As Unemployment Falls, Local Labor Force Stalls
Unemployment in southwestern Pennsylvania ticked down in April, but the region’s labor force failed to grow much beyond where it was a year earlier, when it had shrunk during the height of pandemic-related business closures and restrictions.
Unemployment in the seven-county Pittsburgh Metropolitan Statistical Area dipped from 7.6 percent in March 2021 to 7.4 percent in April, according to Pennsylvania Department of Labor Center for Workforce Information & Analysis program data.
Within the region, Butler County continued to hold the lowest unemployment rate at 5.6 percent. In Fayette County, 9.2 percent of workers were unemployed — the highest rate in the region. Allegheny County, which includes the City of Pittsburgh, 6.5 percent of workers were without work in April.
Last month’s unemployment rate was a sharp contrast to the 17.1 percent unemployment rate the region held in April 2020.
While 112,100 fewer workers in the region were unemployed in April compared to a year earlier, the region’s labor force only grew by 400 workers.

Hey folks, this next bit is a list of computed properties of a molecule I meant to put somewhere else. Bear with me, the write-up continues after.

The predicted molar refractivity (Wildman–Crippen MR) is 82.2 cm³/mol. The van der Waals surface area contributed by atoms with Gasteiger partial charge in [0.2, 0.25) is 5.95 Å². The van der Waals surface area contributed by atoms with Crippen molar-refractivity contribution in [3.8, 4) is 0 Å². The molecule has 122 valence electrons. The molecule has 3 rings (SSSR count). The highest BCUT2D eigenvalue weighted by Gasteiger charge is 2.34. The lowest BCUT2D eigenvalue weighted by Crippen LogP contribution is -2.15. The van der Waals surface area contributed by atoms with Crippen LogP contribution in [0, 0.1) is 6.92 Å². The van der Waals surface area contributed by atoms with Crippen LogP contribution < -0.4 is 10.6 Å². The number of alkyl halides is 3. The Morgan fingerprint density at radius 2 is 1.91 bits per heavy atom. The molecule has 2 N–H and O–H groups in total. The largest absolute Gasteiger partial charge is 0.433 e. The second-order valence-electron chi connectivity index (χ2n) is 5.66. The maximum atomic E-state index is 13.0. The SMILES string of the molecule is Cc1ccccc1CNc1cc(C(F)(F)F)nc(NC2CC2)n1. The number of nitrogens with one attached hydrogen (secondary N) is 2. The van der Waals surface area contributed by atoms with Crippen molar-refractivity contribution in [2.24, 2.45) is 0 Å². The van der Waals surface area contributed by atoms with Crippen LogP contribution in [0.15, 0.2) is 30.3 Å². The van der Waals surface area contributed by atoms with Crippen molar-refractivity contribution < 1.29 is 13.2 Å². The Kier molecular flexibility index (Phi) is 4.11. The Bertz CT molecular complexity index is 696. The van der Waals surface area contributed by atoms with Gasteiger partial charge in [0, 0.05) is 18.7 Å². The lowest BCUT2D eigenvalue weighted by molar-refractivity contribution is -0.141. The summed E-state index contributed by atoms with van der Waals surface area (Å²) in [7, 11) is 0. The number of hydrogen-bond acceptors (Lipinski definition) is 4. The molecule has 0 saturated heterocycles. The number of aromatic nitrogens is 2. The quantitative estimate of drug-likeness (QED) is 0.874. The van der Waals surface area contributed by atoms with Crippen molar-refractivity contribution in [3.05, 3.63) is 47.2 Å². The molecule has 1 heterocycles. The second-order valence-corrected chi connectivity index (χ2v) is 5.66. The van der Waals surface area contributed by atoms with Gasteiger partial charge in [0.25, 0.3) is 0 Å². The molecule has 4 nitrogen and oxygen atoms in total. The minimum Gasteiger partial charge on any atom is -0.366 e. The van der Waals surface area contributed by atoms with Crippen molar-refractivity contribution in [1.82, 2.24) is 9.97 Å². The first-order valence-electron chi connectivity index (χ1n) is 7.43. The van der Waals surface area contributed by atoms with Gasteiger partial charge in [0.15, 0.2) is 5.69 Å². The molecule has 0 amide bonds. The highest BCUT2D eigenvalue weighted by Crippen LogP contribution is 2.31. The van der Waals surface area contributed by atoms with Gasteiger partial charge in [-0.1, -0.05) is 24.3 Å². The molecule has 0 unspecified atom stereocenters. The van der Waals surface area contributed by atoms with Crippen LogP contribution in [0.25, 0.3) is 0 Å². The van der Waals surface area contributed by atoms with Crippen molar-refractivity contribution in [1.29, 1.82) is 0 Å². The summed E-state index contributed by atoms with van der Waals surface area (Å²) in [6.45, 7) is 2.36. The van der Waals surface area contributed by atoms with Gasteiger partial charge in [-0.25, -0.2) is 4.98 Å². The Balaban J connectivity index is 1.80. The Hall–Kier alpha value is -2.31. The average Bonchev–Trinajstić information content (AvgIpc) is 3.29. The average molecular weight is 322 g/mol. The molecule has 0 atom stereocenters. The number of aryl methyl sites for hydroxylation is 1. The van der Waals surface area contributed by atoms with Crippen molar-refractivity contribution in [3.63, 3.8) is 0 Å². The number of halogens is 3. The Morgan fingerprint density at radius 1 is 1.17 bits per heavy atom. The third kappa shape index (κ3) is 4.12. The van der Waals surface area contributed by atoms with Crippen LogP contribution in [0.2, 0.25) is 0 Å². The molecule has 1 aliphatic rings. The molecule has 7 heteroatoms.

“The bottom line is the labor force number is flat and it has not started to come back,” said Chris Briem, regional economist at the University of Pittsburgh Center for Social and Urban Research. “It is about the same as it was peak pandemic. The question is, where are these folks?”
Reasons people left the workforce in the past year range from women leaving jobs to care for their children and people having to care for older adults to a shift in work preferences and more older workers deciding to call it quits.
“There are a lot of reasons to think a lot of these folks are not planning to come back anytime soon. Some of these folks have left the region,” Briem said. “We have an older workforce here and there’s some evidence nationally that older workers have taken early retirement.”
Student workers play a role in the region’s economy and some may not have returned to school last semester. But younger workers who are here may be facing a surge of employment opportunity.
“A lot of workers, particularly younger workers, probably have options for employment that they haven’t had before,” Briem said. “Certain employers that can’t pay more or offer a lot of benefits are going to be the most impacted if they can’t keep up.”